However, anyone who has followed this tortuous and trying season with the Yankees knows there is no such thing as routine when it comes to the Yankees and their victories.
Lawrie opened the frame with a single and Rajai Davis added his ninth hit of the series with a single to center. Soriano then walked Colby Rasmus to load the bases.
But Soriano was able to induce Escobar to hit into a double-play, which scored Lawrie but left the Yankees with just one out to get. Soriano then retired Adam Lind on a groundout from Cano to Swisher to end the game.
The Yankees collected on the field to celebrate but it was a subdued one. They are waiting to really celebrate when they win the division.
The Yankees are 92-67 – as are the Orioles. But they also are one game behind the Texas Rangers for the best record in the American League. The Blue Jays, who seemed to play this series to a tie as if their lives were on the line, fell to just 70-89, 21 games back in fourth place in the division.
- Nunez’s sacrifice fly was huge and it could not have happened to a more deserving player. Nunez battled his way back from a demotion to Triple-A and a thumb injury to come back with vengeance since his Sept. 1 recall. He has driven in runs in three of his last four games and there is a good possibility that the Yankees might use him as a right-handed designated hitter in the playoffs over outfielder Andruw Jones.
- After slumping much of September, it appears Cano is getting back on track at the plate. He was 3-for-5 with two doubles, one RBI and two runs scored. He now has a six-game hitting streak in which he is 15-for-24 (.625) with five RBIs. With Mark Teixeira out of the lineup and Alex Rodriguez scuffling all month, Cano pretty much has had to produce for the Yankees to have a chance to win.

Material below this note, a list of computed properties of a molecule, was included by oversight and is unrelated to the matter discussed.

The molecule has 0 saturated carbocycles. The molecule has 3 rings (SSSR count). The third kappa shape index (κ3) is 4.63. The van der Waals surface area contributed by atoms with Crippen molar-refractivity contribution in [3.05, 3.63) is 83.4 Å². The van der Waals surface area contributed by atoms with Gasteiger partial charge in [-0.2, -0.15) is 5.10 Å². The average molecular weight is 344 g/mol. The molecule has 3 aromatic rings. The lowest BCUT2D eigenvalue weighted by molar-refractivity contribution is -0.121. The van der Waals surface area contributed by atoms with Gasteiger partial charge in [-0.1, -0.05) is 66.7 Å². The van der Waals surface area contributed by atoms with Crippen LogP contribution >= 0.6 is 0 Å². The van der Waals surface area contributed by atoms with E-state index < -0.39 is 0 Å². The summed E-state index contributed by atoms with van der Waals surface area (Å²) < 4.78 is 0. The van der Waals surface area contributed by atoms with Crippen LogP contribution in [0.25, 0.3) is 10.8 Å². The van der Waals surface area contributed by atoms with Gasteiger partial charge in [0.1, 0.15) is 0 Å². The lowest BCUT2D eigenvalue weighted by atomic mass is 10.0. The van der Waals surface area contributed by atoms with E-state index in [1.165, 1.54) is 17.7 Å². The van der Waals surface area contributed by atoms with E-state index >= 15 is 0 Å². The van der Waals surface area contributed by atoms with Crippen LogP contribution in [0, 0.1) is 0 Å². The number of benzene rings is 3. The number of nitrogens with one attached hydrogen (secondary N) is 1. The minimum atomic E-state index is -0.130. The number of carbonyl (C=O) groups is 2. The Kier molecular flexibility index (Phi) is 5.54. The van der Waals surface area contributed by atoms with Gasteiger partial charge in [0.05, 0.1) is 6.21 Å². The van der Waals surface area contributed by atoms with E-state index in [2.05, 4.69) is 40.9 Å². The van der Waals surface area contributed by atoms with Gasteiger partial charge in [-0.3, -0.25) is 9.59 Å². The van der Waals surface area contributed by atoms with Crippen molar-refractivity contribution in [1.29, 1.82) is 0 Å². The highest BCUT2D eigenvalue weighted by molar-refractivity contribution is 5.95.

- Lowe stopped the bleeding in the fifth and retired all five batters he faced. Though Lowe got cuffed around pretty good in his first eight appearances (0-1 with a 5.79 ERA), he has pitched much better over his last eight appearances (0-0 with a 1.46 ERA). There is a good chance Lowe could make the postseason roster over Freddy Garcia because he has more value out of the bullpen.
- Hughes did not pitch very well at all. But the Blue Jays are a bad matchup for a flyball pitcher like Hughes. The Blue Jays scored two off Hughes in the first, keyed by a one-out double by Escobar. Lawrie tagged him for a two-run homer in the fifth, the 28th Hughes has given up this season. Sierra chased him with an RBI single later in the fifth. Hughes is 1-1 with a 7.16 ERA in his last three starts. This is not how Hughes wanted to enter the playoffs.
- Soriano’s shaky ninth was a bit of a concern. But you have to chalk that up to the fact that he has only pitched one-third of an inning overt the past week because he has not gotten save opportunities in the games the Yankees have won in that stretch. His last save was on Sept. 19 at Yankee Stadium against the Blue Jays.